A long bemoaned gap dubbed the “missing link” in a bike trail network that some day will connect Iowa City to Cedar Falls will shrink, thanks to a federal grant awarded last week.
The Iowa Transportation Commission awarded $450,000 to the Johnson County Conservation Board to help complete phase two of a six-mile void between Solon and Ely, where the Hoover Trail ends, as part of $1.3 million in federal recreational trail grants awarded during a monthly meeting with the Iowa Department of Transportation on Tuesday.
The connector will link “more than 200 miles of trails in Eastern Iowa, including four of Iowa’s largest communities and 10 urban trail systems in Iowa City, Cedar Rapids, Cedar Falls and Waterloo,” according to the grant application.
In other actions, the commission approved $4 million for 12 projects from Iowa’s Clean Air Attainment Program, including $142,240 to launch RideConnect Vanpool through the East Central Iowa Council of Governments, and $1 million for five statewide Transportation Alternatives, including $249,562 for Iowa’s Living Roadways Projects and Trails Visioning Programs.
The total cost of the 2.6 mile phase two project is estimated at $1.9 million, although possibly less depending on the cost of installing a bridge, said Brad Freidhof, conservation program manager. While the board has acquired all the land it needs, it still needs to secure more money to complete the project, he said.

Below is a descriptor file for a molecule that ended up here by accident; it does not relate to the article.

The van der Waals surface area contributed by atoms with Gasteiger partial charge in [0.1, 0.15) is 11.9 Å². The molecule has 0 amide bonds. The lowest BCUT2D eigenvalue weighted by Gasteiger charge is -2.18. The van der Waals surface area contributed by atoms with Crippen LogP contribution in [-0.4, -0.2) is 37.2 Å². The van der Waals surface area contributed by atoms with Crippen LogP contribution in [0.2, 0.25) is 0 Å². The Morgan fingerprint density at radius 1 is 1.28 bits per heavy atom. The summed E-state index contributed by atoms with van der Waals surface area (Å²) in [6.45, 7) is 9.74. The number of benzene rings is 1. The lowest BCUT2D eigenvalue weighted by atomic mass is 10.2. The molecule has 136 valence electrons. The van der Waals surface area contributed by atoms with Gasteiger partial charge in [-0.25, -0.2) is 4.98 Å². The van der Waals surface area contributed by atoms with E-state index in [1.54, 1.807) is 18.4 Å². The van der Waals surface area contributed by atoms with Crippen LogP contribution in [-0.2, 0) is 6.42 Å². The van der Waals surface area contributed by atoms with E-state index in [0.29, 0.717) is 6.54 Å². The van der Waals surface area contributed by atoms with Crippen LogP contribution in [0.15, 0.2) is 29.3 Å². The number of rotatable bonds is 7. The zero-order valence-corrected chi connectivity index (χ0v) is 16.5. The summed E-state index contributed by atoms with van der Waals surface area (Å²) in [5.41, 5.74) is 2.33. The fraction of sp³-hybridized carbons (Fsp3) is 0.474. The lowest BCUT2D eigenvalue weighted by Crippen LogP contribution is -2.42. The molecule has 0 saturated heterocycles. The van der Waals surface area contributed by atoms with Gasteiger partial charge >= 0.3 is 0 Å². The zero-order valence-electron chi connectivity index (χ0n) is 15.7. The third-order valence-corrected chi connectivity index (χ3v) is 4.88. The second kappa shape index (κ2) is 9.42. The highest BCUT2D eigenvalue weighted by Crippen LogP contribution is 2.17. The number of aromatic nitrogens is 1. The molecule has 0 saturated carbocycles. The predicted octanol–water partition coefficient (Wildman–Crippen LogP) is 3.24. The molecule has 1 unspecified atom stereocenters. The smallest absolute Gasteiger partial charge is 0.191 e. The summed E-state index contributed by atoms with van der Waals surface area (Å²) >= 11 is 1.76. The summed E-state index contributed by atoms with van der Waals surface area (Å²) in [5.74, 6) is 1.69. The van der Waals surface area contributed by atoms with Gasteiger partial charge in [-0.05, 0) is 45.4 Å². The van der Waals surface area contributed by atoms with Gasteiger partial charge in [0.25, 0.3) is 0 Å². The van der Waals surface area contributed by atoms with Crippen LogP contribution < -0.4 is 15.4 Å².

They are seeking another grant of similar size, and would cover the remaining costs through proceeds from a 20-year conservation bond, he said.
The second phase will run from the trail system that ends in Ely south along an abandoned railroad corridor to the boundary of federal land managed by the Army Corps of Engineers, Freidhof said. Phase one builds two miles of trail from Solon north to Polk Avenue.
Work on phase two would begin in late 2016 or early 2017 after phase one is complete, Freidhof said.
Phase three would connect phase one and two segments, but it is also more complex with additional water crossings, Freidhof said. The full six-mile “missing link” should be built by 2018, he said.
The board has been lucky thus far with recreational trail grants, having secured a state grant to complete the engineering and design work in October 2014, a state grant for phase one in October 2015, and this federal grant for phase two. The plan is to apply for another grant for the final phase, Freidhof said.
Other trail grants include:
- $56,036 for Trail Maintenance Equipment for Gypsum City Off-Highway Vehicle Park in Fort Dodge, through the Iowa Department of Natural Resources and Webster County Improvement Corp.
- $170,944 to connect the Raccoon River Valley Trail to the High Trestle Trail Connector, city of Bouton to Quinlan Avenue through the Dallas County Conservation Board.
- $240,000 for snowmobile trail grooming equipment through the Iowa DNR and Iowa State Snowmobile Association.
- $24,000 to support bicycle/trails summits and program through Iowa DOT.
- $366,760 for the Wapsi-Great Western Line Recreational Trail from Acme to Riceville Section, through the Howard County Conservation Board.